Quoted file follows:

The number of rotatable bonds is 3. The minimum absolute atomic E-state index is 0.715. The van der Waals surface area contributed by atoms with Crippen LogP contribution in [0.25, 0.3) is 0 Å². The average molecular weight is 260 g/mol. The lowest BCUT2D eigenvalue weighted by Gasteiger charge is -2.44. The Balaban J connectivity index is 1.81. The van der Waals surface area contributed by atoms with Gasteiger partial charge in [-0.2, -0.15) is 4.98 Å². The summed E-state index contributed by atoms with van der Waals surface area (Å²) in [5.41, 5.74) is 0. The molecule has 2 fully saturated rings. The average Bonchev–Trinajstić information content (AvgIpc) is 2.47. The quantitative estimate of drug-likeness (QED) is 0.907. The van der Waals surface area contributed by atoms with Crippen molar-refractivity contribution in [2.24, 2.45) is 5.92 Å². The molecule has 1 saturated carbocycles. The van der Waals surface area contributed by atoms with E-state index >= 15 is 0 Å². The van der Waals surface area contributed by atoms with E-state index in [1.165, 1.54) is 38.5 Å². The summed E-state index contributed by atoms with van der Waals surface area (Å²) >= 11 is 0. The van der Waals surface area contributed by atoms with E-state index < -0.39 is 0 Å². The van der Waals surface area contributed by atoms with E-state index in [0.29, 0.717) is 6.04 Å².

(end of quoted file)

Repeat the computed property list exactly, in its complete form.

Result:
The number of rotatable bonds is 3. The minimum absolute atomic E-state index is 0.715. The van der Waals surface area contributed by atoms with Crippen LogP contribution in [0.25, 0.3) is 0 Å². The average molecular weight is 260 g/mol. The lowest BCUT2D eigenvalue weighted by Gasteiger charge is -2.44. The Balaban J connectivity index is 1.81. The van der Waals surface area contributed by atoms with Gasteiger partial charge in [-0.2, -0.15) is 4.98 Å². The summed E-state index contributed by atoms with van der Waals surface area (Å²) in [5.41, 5.74) is 0. The molecule has 2 fully saturated rings. The average Bonchev–Trinajstić information content (AvgIpc) is 2.47. The quantitative estimate of drug-likeness (QED) is 0.907. The van der Waals surface area contributed by atoms with Crippen molar-refractivity contribution in [2.24, 2.45) is 5.92 Å². The molecule has 1 saturated carbocycles. The van der Waals surface area contributed by atoms with E-state index >= 15 is 0 Å². The van der Waals surface area contributed by atoms with E-state index in [1.165, 1.54) is 38.5 Å². The summed E-state index contributed by atoms with van der Waals surface area (Å²) >= 11 is 0. The van der Waals surface area contributed by atoms with E-state index < -0.39 is 0 Å². The van der Waals surface area contributed by atoms with E-state index in [0.29, 0.717) is 6.04 Å².